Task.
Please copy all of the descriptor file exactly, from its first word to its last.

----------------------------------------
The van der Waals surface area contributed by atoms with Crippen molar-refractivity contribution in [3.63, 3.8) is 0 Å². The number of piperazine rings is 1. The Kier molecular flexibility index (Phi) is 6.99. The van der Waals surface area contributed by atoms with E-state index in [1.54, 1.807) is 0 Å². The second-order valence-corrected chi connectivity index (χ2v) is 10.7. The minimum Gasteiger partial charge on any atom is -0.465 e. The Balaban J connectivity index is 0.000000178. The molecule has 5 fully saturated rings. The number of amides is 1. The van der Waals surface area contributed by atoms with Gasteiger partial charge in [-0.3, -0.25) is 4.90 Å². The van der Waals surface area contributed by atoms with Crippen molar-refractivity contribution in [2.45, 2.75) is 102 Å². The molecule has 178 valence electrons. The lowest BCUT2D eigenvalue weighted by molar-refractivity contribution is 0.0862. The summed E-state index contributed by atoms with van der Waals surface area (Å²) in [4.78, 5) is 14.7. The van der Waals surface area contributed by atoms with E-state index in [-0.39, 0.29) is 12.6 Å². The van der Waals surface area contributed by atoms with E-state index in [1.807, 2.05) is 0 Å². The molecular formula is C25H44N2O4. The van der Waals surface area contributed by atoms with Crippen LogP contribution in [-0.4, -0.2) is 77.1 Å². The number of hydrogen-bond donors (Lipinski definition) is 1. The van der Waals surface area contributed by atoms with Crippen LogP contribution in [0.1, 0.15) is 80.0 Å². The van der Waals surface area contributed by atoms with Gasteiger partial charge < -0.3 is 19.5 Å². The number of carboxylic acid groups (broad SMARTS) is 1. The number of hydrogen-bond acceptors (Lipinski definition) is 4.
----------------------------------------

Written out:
The van der Waals surface area contributed by atoms with Crippen molar-refractivity contribution in [3.63, 3.8) is 0 Å². The number of piperazine rings is 1. The Kier molecular flexibility index (Phi) is 6.99. The van der Waals surface area contributed by atoms with E-state index in [1.54, 1.807) is 0 Å². The second-order valence-corrected chi connectivity index (χ2v) is 10.7. The minimum Gasteiger partial charge on any atom is -0.465 e. The Balaban J connectivity index is 0.000000178. The molecule has 5 fully saturated rings. The number of amides is 1. The van der Waals surface area contributed by atoms with Gasteiger partial charge in [-0.3, -0.25) is 4.90 Å². The van der Waals surface area contributed by atoms with Crippen molar-refractivity contribution in [2.45, 2.75) is 102 Å². The molecule has 178 valence electrons. The lowest BCUT2D eigenvalue weighted by molar-refractivity contribution is 0.0862. The summed E-state index contributed by atoms with van der Waals surface area (Å²) in [4.78, 5) is 14.7. The van der Waals surface area contributed by atoms with E-state index in [-0.39, 0.29) is 12.6 Å². The van der Waals surface area contributed by atoms with E-state index in [1.807, 2.05) is 0 Å². The molecular formula is C25H44N2O4. The van der Waals surface area contributed by atoms with Crippen LogP contribution in [-0.4, -0.2) is 77.1 Å². The number of hydrogen-bond donors (Lipinski definition) is 1. The van der Waals surface area contributed by atoms with Crippen LogP contribution in [0.1, 0.15) is 80.0 Å². The van der Waals surface area contributed by atoms with Gasteiger partial charge < -0.3 is 19.5 Å². The number of carboxylic acid groups (broad SMARTS) is 1. The number of hydrogen-bond acceptors (Lipinski definition) is 4.